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Military head of Islamic State group arrested in Istanbul, Turkish police say

The alleged IS military leader, who goes by the codename Basim, is said to have been the right-hand man to former IS leader Abu Bakr al-Baghdadi
Iraqi fighters stand next to a wall bearing the IS group flag as they entered the city of al-Qaim
Iraqi fighters stand next to a wall bearing the IS group flag as they enter the city of al-Qaim during the final fight against the group in that area in 2017 (AFP/File photo)

Turkish police have arrested someone they say is the military head of the Islamic State group, local authorities said. 

Turkish police, in a statement on Sunday, said the alleged IS military leader, who goes by the codename Basim, was detained in a suburb of Istanbul. He is suspected of serving on the IS group's decision-making council and of organising IS group training in Syria and Iraq.

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According to Turkish reports, Basim is an Afghan national thought to have had close ties with former IS group leader Abu Bakr al-Baghdadi, who killed himself in a suicide bombing in October 2019, just as US forces closed in on his position in Syria's northwestern Idlib province.  

The Turkish police said the man, whose whereabouts had been unknown since December 2017, was travelling using a fake passport.

The Turkish police report could not be independently confirmed, nor could the identification of the man in question. No other nations have yet to comment on the arrest.

The arrest was carried out in a joint operation between Turkey's police force and its National Intelligence Organisation (MIT), according to NTV, a national Turkish news broadcaster.

The news agency posted a mugshot of the man following his arrest on Sunday next to a photo, purportedly of the same person, wearing military garb and holding a sword. 

It reported that the man was interrogated by Turkey's anti-terrorism forces following his arrest. 

An ongoing threat

Once holding a third of both Syria and Iraq, the IS group has now been reduced to clandestine cells operating across the desert border area between the two countries.

Last month in the western Syrian town of al-Saan, the group reportedly kidnapped dozens of people, including 11 civilians who they accused of being informers for the Syrian government, and eight soldiers and police officers. The operation marked the largest since the group's downfall nearly three years ago.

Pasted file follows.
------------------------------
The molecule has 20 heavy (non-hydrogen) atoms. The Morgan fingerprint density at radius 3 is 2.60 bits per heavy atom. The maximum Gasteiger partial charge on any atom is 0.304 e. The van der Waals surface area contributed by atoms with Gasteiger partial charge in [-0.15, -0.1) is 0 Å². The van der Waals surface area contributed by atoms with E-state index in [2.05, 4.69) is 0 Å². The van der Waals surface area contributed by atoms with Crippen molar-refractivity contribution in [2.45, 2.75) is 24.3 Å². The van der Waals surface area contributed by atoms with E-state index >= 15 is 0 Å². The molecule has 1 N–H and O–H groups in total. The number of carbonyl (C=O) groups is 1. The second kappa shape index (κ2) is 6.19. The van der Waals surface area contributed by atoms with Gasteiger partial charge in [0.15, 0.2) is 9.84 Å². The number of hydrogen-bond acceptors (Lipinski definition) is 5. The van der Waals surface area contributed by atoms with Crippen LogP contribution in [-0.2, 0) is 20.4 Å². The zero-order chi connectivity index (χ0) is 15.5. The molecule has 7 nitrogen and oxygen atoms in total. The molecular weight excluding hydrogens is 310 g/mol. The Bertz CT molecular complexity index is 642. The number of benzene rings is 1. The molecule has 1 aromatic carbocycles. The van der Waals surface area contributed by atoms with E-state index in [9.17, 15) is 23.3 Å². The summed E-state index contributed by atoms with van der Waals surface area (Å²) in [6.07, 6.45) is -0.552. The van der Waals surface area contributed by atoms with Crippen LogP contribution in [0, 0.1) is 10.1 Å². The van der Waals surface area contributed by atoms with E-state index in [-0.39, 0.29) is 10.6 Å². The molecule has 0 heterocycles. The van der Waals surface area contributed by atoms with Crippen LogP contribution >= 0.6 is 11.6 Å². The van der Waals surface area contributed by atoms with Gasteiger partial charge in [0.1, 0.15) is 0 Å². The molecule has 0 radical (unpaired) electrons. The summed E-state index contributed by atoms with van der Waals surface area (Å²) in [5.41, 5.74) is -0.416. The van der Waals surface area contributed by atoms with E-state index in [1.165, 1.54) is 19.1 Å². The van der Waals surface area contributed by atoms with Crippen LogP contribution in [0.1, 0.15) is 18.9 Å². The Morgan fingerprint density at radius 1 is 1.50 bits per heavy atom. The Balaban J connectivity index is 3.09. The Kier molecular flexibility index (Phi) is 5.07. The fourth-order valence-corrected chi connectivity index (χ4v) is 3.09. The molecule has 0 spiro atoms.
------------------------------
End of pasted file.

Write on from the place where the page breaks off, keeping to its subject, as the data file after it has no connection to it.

In Iraq, the US-led coalition against the IS group remains active, as multi-national forces work with Iraq's military to quash the last remaining vestiges of the militant group.  

Following the group's 2017 territorial defeat in Iraq, IS militants have largely been restricted to a triangle of territory between the governorates of Salah al-Din, Diyala and Kirkuk, including the Hamrin mountains.

The Hamrin Basin, as the area is known, is rugged and impenetrable. It is one of the largest and most dangerous havens in which radical Sunni and Kurdish armed groups have concentrated for decades, and to which IS fighters fall back whenever security becomes too tight in other areas.

The area is caught between the jurisdictions of the Iraqi federal security forces and those of the Kurdistan Regional Government (KRG), the Peshmerga.

In February, Nato Secretary-General Jens Stoltenberg said it would increase its anti-IS forces from 500 troops to 4,000, "at the request of the Iraqi government". 

The expanded mission will likely take over some of the training activities carried out by the US-led coalition against the IS group. The mission is set to include Nato members including the UK, Turkey and Denmark.